Last year’s lockdowns resulted in a drop in air pollution around the globe. But while other pollutants decreased, Beijing and northern China recorded a significant increase in ground-level ozone. A paper published in the Proceedings of the National Academy of Sciences explains ozone chemistry and why this may have happened.
Ozone (O3) occurs naturally in the upper atmosphere, but artificial amounts at ground level have been increasing. Unlike O2, it’s highly reactive and can have harmful health effects.
Ozone can be made by common pollutants mixing with the air. The cause is highly reactive molecules called chemical radicals. Volatile organic compounds, or VOCs, are produced from fossil fuels and can form chemical radicals, which start long sequences of reactions in the atmosphere. Nitrogen oxides, also made from fossil fuels, exacerbate these reactions. High levels of VOCs and nitrogen oxides in the air are linked to high levels of ozone.
But while nitrogen oxide gases dropped during the 2020 lockdowns, ozone levels shot up. “The COVID-19 lockdown was an involuntary experiment in which the emissions decreased abruptly and a lot of ozone appeared suddenly,” says Daniel J Jacob, a professor at Harvard University, US, and author on the paper.
The research found that while they can make ozone, nitrogen oxides also act as a sort of sponge, soaking up chemical radicals and preventing them from reacting further. At lower amounts, however, this sponging effect vanishes and nitrogen oxides just contribute to an increase in ozone. The authors suggest that the COVID-19 lockdowns created an optimal amount of nitrogen oxides in the air for producing ozone.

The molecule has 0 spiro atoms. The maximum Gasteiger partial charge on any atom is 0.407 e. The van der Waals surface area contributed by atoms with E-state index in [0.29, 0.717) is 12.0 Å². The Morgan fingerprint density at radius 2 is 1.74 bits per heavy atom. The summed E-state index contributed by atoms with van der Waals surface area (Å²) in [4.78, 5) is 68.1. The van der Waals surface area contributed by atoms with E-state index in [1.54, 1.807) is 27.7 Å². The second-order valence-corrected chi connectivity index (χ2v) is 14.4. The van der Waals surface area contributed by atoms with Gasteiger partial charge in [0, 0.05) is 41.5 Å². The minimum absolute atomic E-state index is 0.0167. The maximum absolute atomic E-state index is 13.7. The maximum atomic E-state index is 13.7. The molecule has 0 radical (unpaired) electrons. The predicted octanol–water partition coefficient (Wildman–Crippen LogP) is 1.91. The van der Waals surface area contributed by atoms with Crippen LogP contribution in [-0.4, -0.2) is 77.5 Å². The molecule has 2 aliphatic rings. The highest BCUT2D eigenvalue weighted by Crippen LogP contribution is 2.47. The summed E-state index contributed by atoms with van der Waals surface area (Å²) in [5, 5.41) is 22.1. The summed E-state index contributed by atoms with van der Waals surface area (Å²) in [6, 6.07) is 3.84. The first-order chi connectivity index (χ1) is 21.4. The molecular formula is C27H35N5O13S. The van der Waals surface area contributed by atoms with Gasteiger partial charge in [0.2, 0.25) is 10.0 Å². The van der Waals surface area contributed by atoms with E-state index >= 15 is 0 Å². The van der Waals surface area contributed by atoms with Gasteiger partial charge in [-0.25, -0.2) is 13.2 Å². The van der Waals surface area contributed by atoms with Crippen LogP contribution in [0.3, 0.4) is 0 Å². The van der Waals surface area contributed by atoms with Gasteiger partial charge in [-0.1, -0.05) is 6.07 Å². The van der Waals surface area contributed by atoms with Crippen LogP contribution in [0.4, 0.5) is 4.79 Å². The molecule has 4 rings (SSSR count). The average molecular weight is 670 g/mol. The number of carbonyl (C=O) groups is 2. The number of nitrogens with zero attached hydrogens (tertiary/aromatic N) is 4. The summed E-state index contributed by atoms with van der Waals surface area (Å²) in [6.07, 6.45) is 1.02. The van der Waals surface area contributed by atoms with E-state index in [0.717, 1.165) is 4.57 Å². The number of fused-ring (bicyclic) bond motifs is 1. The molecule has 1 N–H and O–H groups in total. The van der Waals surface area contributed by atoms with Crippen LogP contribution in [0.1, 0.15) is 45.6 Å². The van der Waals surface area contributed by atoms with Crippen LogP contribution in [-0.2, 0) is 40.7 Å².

Ozone levels were already on the rise in China prior to the 2020 pandemic. Previous research from the same lab had found that particulate matter in the air had a similar sponging effect, soaking up free radicals. Clean air policies in China, which have reduced the amount of particulate matter over the past decade, have corresponded with a rise in ozone in the summer months.
This research, identifying nitrogen oxides as another sponge, explains the rising ozone in winter and particularly the jump during COVID-19 lockdowns.
The authors suggest that focussing on the original source of all this ozone – VOCs – is the best candidate for reducing air pollution.
“VOC emission controls would stop the spread of the ozone season and have major benefits on public health, crop production, and particulate pollution,” says Hong Liao, a professor at Nanjing University of Information Science and Technology, and an author on the paper.
Ellen Phiddian is a science journalist at The Royal Institution of Australia.
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